The partial equilibrium technology rich global 15-region TIMES Integrated Assessment Model (TIAM) is used to assess climate policies in a very uncertain world. Stochastic optimizations are run with four possible climate sensitivities and two development rates, and full resolution of uncertainties in 2040. These assumptions are in line with those of the Energy Modeling Forum.
While a 3oC target - for both the peak and the long term equilibrium temperatures - is achievable at moderate cost, the smallest achievable temperature increase is close to 1.9oC, albeit at a very large cost. More severe temperature targets would require additional CO2 abatement potential that is currently not yet seen as realistic.
The more detailed analysis of the optimal hedging strategy with a 2.5oC target reveals that hydroelectricity, sequestration by forests and CH4/N2O reduction are optimal early robust actions. However, nuclear plants and capture and storage of CO2 do not belong to robust abatement strategies. Moreover, the uncertainty on the GDP growth rates has very little impact on robust decisions. Finally, no perfect forecast strategy is able to reproduce the hedging strategy, hence the relevance of using stochastic programming.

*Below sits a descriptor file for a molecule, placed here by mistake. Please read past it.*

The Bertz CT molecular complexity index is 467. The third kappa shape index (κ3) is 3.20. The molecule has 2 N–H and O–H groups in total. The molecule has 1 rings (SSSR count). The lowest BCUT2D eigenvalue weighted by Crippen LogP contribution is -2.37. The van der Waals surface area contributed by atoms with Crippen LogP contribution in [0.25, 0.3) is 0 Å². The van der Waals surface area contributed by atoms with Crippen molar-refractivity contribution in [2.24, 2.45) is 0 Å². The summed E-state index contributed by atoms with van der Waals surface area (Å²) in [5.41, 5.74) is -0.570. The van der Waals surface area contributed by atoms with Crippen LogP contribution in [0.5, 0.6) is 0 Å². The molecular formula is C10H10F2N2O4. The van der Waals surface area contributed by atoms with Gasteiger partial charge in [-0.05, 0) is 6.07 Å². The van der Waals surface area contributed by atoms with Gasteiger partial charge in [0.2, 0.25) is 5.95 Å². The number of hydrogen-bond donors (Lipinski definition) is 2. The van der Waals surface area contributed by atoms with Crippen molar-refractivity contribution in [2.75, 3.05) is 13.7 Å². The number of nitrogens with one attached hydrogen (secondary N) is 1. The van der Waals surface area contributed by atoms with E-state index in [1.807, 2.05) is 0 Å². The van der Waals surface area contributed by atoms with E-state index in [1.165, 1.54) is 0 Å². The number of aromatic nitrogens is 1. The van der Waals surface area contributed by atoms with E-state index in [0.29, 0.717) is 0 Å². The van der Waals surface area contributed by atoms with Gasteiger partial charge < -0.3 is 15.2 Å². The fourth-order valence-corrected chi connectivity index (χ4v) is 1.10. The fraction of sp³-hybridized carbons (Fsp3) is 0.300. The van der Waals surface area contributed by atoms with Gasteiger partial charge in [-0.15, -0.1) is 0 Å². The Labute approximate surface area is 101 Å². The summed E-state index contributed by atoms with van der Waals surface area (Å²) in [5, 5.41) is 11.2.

Sensitivity analyses are undertaken on: the date of resolution of uncertainties, the exogenous radiative forcing, the very long term emissions, the price elasticities of demands, and nuclear development.
Published April 2008 , 29 pages